What must Re-enactment people and Airsoft players do to show the are bona fidi?
Both these groups must show that their activities are covered by third party liability insurance and that they are over 18, in the case of Airsoft Players they must also show that they are regular players at an accredited game site. Which means they must be a member of a game site with the appropriate Airsoft Insurance cover.
How do players become members of an approved game site and eligible to buy RiF's?
The games site has to record you as a member and preferably issue you with a membership card. To qualify as an "airsoft skirmisher" you must be a regular player at that game site, having attended 3 games in a period which exceeds 2 months. Identification will also be required, such as passport and drivers license.
Why the UKARA scheme ?
The UKARA scheme allows certified game sites to join a list on the UKARA web site to show they are participating in the UKARA scheme, this then means that they can approve UKARA player application forms, the game site having been registered and issued with a validating stamp and recognised signature.
Why is this an advantage?
If the player downloads a Player application form from the UKARA web site he can have this confirmed by his UKARA registered game site and then send it to any UKARA retailer with his first order, who will then enter the players details on the UKARA Database. This then means that he can then order from any UKARA member retailer and providing he includes his UKARA game site, numbers he can be verified and thus sold to.
My game site is not on the UKARA game site list, can I still register with UKARA ?
No, if your game site is not on the UKARA list then you cannot get your player form validated, you would need to wait till your site joins, or go to a UKARA approved game site.
Will UKARA use my personal information for other purposes?
No, your information is protected under the Data Protection Act and may not be divulged to any third party unless authorised by you, if you are at any time unhappy you may have your details expunged from the record. It is only there to allow retailers to confirm you are eligible to purchase.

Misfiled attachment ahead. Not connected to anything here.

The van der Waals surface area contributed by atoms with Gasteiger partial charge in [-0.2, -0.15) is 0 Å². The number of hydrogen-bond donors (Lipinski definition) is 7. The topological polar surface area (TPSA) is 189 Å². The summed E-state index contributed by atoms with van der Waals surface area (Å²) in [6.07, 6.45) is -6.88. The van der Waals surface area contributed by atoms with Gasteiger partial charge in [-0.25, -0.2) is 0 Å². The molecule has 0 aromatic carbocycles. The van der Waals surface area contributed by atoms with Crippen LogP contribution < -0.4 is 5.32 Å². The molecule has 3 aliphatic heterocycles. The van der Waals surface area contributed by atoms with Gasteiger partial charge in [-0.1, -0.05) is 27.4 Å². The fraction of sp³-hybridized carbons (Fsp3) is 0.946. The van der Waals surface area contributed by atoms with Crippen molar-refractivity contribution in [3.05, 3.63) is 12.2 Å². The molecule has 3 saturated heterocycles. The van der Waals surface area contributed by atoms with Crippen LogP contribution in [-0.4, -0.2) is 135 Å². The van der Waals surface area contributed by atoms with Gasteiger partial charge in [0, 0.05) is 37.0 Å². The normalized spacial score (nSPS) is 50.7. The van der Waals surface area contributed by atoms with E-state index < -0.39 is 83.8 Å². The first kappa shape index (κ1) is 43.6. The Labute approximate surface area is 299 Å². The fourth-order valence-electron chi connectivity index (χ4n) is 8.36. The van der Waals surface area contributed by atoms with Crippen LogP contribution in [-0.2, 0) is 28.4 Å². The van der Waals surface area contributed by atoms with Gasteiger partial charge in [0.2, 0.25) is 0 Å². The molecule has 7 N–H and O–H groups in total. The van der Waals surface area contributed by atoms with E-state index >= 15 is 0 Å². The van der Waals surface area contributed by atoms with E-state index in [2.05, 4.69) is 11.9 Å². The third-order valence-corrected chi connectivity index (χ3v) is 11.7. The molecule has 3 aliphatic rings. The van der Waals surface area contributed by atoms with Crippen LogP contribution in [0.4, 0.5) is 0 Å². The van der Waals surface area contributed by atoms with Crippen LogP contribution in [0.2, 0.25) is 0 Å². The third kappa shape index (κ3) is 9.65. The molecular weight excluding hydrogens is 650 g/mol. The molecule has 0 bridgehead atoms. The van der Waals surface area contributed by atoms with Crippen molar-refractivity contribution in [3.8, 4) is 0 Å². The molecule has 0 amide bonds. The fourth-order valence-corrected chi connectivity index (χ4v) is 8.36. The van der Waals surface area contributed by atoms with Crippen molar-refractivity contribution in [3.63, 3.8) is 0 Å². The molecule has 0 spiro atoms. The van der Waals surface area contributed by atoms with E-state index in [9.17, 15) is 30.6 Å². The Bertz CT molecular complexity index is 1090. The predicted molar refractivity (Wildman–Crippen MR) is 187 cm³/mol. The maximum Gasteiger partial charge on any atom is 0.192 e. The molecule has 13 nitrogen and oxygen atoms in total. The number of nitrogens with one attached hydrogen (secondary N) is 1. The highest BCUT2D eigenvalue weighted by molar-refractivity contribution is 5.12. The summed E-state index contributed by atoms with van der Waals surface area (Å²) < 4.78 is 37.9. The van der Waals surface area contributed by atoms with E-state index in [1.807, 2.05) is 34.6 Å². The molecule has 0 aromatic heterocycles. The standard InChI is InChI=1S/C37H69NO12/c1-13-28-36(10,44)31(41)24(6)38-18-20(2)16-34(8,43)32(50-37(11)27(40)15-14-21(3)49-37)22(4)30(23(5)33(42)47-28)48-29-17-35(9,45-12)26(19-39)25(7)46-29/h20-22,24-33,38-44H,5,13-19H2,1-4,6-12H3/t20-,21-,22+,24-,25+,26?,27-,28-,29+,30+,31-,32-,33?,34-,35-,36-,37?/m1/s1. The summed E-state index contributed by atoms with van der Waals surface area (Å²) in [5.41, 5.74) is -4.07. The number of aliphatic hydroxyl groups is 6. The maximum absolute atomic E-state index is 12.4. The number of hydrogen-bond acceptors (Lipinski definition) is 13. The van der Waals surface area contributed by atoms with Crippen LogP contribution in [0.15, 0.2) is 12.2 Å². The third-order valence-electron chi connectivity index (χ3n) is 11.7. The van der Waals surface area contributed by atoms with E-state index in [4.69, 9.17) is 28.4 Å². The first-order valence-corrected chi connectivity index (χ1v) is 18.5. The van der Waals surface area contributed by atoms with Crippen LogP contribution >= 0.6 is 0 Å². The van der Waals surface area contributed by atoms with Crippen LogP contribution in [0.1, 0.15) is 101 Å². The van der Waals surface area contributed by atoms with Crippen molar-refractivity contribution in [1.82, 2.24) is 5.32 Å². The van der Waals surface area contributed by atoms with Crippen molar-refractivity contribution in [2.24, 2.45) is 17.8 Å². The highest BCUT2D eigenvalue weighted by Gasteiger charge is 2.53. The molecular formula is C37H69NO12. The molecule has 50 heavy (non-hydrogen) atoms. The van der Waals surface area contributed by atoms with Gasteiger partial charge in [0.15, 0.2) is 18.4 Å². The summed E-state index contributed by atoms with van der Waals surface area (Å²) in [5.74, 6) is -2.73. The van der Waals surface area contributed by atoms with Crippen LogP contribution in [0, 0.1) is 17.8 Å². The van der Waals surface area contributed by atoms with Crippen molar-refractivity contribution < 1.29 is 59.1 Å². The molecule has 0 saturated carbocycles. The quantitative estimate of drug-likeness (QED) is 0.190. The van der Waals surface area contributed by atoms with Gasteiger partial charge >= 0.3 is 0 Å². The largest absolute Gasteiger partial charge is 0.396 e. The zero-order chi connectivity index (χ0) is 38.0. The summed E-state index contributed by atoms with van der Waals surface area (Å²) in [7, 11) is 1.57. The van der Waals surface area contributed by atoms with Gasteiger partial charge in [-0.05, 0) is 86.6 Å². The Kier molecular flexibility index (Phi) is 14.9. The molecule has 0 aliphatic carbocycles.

Can I have my RiF sent to a different address?
No, Rifs must be sent to the registered postal address of the player.
How do I purchase from a UKARA dealer at their shop premises?
If you take suitable ID such as a drivers license passport etc. along with your UKARA Players number the retailer can check that you are the registered buyer by checking the Data system.
What do I do with my players application form?
Once you are a member of a UKARA game site and have been a regular there for more than two months, having played at least 3 times, you can get your form verified and then send it off with your next order to a UKARA retailer.
You will have to do this by post, and if your actual order is via the net or phone make sure you reference the two together, posting a day in advance of your order would probably also help. Your form can also be sent to a Core or Associate retailer as it makes no difference, though please do not post directly to the UKARA Admin.
When they process your order they can add you to the Database, and once this has been done you can order from any UKARA retailer quoting your UKARA site membership number. Please remember RiF's will only be sent to your registered address.